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Military Education

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MILITARY EDUCATION. The chief institution for military education in the United States is the United States Mili tary Academy at West Point, N. Y. This school equals the best in Europe in thoroughness of preparation and in the wide range of the training given to mili tary officers. After four years of inten sive work the cadet begins his practical training when he is assigned to his regi ment, but his schooling does not cease, for there are officers' schools at every military post. In addition to these there are schools for the further instruction in special branches of the service. (1) the Engineer School, Washington Bar racks, D. C.; (2) the Mounted Service School, Fort Riley, Kansas; (3) the Army Medical School, Washington, D. C.; (4) the Coast Artillery School at Fort Monroe, Va. At Fort Leavenworth, Kan., are situated the Army Staff Col lege, the Army Signal School, the Army Field Engineer School, the Army School of the Line, the Army Field Service and Correspondence School for Medical Officers. Finally at the head of all these schools and designed to give intensive work to the higher officers of the army is the Army War College at Washington, D. C. Nearly all of these schools are open to National Guard officers, and to graduates of military schools whose course of study has been approved by the Army General Staff. Military instruc tion is also furnished by many State In stitutions, and by private schools. In recognition of the service a private mili tary school renders the government, the General Staff details an officer to be sta tioned at the institution and direct the military work.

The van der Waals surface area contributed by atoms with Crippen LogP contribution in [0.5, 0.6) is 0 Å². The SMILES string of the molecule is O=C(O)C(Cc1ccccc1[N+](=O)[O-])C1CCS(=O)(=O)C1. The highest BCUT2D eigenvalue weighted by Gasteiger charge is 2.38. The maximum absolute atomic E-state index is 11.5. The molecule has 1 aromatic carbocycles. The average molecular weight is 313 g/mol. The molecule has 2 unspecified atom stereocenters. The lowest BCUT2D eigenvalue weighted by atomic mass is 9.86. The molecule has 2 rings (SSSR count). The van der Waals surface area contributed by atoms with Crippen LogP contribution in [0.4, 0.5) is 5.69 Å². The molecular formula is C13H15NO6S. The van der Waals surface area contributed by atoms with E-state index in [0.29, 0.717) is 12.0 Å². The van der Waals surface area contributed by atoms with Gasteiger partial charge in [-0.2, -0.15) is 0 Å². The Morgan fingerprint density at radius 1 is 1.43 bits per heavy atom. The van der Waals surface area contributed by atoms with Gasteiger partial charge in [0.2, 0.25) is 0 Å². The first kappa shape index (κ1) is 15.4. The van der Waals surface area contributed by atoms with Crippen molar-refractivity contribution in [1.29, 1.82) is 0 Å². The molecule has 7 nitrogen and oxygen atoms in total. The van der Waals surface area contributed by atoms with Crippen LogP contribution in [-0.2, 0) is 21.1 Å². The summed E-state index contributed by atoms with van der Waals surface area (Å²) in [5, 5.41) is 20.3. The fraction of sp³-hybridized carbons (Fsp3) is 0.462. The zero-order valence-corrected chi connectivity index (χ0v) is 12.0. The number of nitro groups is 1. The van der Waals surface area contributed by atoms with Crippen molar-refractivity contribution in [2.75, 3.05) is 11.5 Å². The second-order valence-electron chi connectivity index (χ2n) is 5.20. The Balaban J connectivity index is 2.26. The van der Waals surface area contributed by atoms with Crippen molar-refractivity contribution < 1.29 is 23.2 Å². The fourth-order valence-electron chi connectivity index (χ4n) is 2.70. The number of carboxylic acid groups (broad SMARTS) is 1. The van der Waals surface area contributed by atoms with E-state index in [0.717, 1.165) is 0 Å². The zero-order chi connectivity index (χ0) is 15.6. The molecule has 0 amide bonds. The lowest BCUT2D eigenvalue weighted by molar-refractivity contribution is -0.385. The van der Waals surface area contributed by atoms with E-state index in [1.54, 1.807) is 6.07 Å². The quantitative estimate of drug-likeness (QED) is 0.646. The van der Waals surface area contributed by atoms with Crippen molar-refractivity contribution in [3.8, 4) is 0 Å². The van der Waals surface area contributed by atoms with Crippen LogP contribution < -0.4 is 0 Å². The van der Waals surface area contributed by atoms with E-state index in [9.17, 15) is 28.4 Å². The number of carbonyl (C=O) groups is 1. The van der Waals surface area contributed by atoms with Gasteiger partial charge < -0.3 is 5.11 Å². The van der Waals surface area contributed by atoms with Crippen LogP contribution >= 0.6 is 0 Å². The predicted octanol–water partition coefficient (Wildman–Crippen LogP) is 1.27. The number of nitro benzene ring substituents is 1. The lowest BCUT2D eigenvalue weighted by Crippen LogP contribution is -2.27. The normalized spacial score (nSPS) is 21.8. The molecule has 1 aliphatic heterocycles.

There are two great military schools in England which are supported by the government, the Royal Military College at Sandhurst for cavalry and infantry cadets, and the Royal Military Academy at Woolwich for artillery and engineer cadets. The period of instruction in these schools is short—only two years, but on the other hand the examinations for entrance are very exacting and re quire considerable amount of college edu cation to enable a student to pass. The expense to the cadet under the British system is considerable, and this with the high standard for entrance limits the cadets to one class of the population.

France has also two great schools for military education, the Ecole Speciale Militaire for cavalry and infantry at Saint-Cyr, and the Polytechnique at Paris for officers of the artillery and en gineers. This latter school trains men also in the building of roads, bridges, naval construction, and many of the other scientific branches of the government. Entrance is by competitive examination and by a law passed in 1905 all the suc cessful candidates must serve one year in the ranks before taking up their two years' course in the schools. This is de signed to democratize the Officers' Corps and prevent the formation of cliques of men such as were revealed in the Drey fus case.

Belgium follows much the same sys. tem of military education as France, there being one school for officers of all arms of the service, the Ecole Militaire at Welles. Entrance is by competitive examinations.